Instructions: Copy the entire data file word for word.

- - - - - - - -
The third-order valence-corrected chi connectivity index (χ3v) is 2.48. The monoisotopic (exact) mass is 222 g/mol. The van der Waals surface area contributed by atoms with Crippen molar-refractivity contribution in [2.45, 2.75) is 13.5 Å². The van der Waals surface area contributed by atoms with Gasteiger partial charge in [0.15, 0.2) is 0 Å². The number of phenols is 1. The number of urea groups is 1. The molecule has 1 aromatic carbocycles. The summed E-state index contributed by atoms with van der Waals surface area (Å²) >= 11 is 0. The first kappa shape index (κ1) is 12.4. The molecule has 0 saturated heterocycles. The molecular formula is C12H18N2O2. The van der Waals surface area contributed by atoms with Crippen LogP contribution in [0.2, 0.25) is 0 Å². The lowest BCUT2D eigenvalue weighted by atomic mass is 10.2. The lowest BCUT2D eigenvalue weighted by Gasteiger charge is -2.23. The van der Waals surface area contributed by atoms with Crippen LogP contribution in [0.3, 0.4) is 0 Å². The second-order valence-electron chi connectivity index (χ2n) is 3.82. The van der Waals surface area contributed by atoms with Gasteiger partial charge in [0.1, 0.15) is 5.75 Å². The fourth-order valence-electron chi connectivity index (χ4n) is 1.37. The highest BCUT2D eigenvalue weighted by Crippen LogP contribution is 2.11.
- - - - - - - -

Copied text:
The third-order valence-corrected chi connectivity index (χ3v) is 2.48. The monoisotopic (exact) mass is 222 g/mol. The van der Waals surface area contributed by atoms with Crippen molar-refractivity contribution in [2.45, 2.75) is 13.5 Å². The van der Waals surface area contributed by atoms with Gasteiger partial charge in [0.15, 0.2) is 0 Å². The number of phenols is 1. The number of urea groups is 1. The molecule has 1 aromatic carbocycles. The summed E-state index contributed by atoms with van der Waals surface area (Å²) >= 11 is 0. The first kappa shape index (κ1) is 12.4. The molecule has 0 saturated heterocycles. The molecular formula is C12H18N2O2. The van der Waals surface area contributed by atoms with Crippen LogP contribution in [0.2, 0.25) is 0 Å². The lowest BCUT2D eigenvalue weighted by atomic mass is 10.2. The lowest BCUT2D eigenvalue weighted by Gasteiger charge is -2.23. The van der Waals surface area contributed by atoms with Crippen LogP contribution in [0.3, 0.4) is 0 Å². The second-order valence-electron chi connectivity index (χ2n) is 3.82. The van der Waals surface area contributed by atoms with Gasteiger partial charge in [0.1, 0.15) is 5.75 Å². The fourth-order valence-electron chi connectivity index (χ4n) is 1.37. The highest BCUT2D eigenvalue weighted by Crippen LogP contribution is 2.11.